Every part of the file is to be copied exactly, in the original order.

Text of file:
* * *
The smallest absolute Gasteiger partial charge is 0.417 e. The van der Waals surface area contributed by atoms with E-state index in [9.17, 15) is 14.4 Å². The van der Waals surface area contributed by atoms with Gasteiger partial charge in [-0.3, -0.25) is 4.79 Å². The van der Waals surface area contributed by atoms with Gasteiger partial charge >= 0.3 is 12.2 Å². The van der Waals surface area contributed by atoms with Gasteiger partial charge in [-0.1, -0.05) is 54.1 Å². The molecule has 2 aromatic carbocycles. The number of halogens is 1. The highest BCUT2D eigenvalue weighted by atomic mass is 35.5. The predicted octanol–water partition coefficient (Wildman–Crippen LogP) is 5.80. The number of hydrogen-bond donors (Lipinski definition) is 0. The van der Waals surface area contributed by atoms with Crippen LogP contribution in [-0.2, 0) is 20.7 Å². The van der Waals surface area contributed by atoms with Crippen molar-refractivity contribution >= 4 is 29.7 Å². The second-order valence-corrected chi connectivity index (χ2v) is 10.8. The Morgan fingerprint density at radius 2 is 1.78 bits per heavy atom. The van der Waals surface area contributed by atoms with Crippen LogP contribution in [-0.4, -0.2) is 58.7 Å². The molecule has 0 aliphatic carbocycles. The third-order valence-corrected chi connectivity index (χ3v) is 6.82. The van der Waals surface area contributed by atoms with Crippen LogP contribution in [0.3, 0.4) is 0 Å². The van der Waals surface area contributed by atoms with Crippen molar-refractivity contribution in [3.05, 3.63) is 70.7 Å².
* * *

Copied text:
The smallest absolute Gasteiger partial charge is 0.417 e. The van der Waals surface area contributed by atoms with E-state index in [9.17, 15) is 14.4 Å². The van der Waals surface area contributed by atoms with Gasteiger partial charge in [-0.3, -0.25) is 4.79 Å². The van der Waals surface area contributed by atoms with Gasteiger partial charge >= 0.3 is 12.2 Å². The van der Waals surface area contributed by atoms with Gasteiger partial charge in [-0.1, -0.05) is 54.1 Å². The molecule has 2 aromatic carbocycles. The number of halogens is 1. The highest BCUT2D eigenvalue weighted by atomic mass is 35.5. The predicted octanol–water partition coefficient (Wildman–Crippen LogP) is 5.80. The number of hydrogen-bond donors (Lipinski definition) is 0. The van der Waals surface area contributed by atoms with Crippen LogP contribution in [-0.2, 0) is 20.7 Å². The van der Waals surface area contributed by atoms with Crippen molar-refractivity contribution >= 4 is 29.7 Å². The second-order valence-corrected chi connectivity index (χ2v) is 10.8. The Morgan fingerprint density at radius 2 is 1.78 bits per heavy atom. The van der Waals surface area contributed by atoms with Crippen LogP contribution in [-0.4, -0.2) is 58.7 Å². The molecule has 0 aliphatic carbocycles. The third-order valence-corrected chi connectivity index (χ3v) is 6.82. The van der Waals surface area contributed by atoms with Crippen LogP contribution in [0.3, 0.4) is 0 Å². The van der Waals surface area contributed by atoms with Crippen molar-refractivity contribution in [3.05, 3.63) is 70.7 Å².